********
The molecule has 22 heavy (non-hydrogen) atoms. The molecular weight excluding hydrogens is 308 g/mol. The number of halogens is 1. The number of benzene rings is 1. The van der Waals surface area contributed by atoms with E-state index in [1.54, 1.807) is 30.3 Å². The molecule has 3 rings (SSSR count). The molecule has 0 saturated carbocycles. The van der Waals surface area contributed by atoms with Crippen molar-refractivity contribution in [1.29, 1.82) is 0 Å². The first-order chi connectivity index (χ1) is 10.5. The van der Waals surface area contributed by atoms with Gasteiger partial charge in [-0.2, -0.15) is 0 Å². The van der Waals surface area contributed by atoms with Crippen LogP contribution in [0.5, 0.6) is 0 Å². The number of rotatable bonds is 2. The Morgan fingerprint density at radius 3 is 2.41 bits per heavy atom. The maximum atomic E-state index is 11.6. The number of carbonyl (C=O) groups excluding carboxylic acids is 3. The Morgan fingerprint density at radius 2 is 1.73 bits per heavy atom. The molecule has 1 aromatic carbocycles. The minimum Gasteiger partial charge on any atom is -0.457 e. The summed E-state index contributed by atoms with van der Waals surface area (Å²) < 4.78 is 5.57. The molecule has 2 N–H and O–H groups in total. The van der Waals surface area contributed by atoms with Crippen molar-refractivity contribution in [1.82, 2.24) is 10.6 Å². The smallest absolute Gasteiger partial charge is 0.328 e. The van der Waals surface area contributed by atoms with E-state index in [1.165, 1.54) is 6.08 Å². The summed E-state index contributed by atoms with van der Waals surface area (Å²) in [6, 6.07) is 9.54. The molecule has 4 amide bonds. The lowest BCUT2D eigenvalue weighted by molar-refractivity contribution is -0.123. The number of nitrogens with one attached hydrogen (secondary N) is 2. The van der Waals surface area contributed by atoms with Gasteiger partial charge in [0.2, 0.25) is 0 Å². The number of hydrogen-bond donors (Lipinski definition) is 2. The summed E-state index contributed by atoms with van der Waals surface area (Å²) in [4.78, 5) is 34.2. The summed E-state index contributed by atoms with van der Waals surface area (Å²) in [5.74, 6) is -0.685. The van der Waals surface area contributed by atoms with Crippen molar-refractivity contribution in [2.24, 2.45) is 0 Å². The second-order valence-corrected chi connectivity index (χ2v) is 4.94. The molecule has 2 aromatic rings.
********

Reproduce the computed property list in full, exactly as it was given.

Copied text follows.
The molecule has 22 heavy (non-hydrogen) atoms. The molecular weight excluding hydrogens is 308 g/mol. The number of halogens is 1. The number of benzene rings is 1. The van der Waals surface area contributed by atoms with E-state index in [1.54, 1.807) is 30.3 Å². The molecule has 3 rings (SSSR count). The molecule has 0 saturated carbocycles. The van der Waals surface area contributed by atoms with Crippen molar-refractivity contribution in [1.29, 1.82) is 0 Å². The first-order chi connectivity index (χ1) is 10.5. The van der Waals surface area contributed by atoms with Gasteiger partial charge in [-0.2, -0.15) is 0 Å². The van der Waals surface area contributed by atoms with Crippen LogP contribution in [0.5, 0.6) is 0 Å². The number of rotatable bonds is 2. The Morgan fingerprint density at radius 3 is 2.41 bits per heavy atom. The maximum atomic E-state index is 11.6. The number of carbonyl (C=O) groups excluding carboxylic acids is 3. The Morgan fingerprint density at radius 2 is 1.73 bits per heavy atom. The molecule has 1 aromatic carbocycles. The minimum Gasteiger partial charge on any atom is -0.457 e. The summed E-state index contributed by atoms with van der Waals surface area (Å²) < 4.78 is 5.57. The molecule has 2 N–H and O–H groups in total. The van der Waals surface area contributed by atoms with Crippen molar-refractivity contribution in [1.82, 2.24) is 10.6 Å². The smallest absolute Gasteiger partial charge is 0.328 e. The van der Waals surface area contributed by atoms with E-state index in [1.165, 1.54) is 6.08 Å². The summed E-state index contributed by atoms with van der Waals surface area (Å²) in [6, 6.07) is 9.54. The molecule has 4 amide bonds. The lowest BCUT2D eigenvalue weighted by molar-refractivity contribution is -0.123. The number of nitrogens with one attached hydrogen (secondary N) is 2. The van der Waals surface area contributed by atoms with Gasteiger partial charge in [0.2, 0.25) is 0 Å². The number of hydrogen-bond donors (Lipinski definition) is 2. The summed E-state index contributed by atoms with van der Waals surface area (Å²) in [4.78, 5) is 34.2. The summed E-state index contributed by atoms with van der Waals surface area (Å²) in [5.74, 6) is -0.685. The van der Waals surface area contributed by atoms with Crippen molar-refractivity contribution in [2.24, 2.45) is 0 Å². The second-order valence-corrected chi connectivity index (χ2v) is 4.94. The molecule has 2 aromatic rings.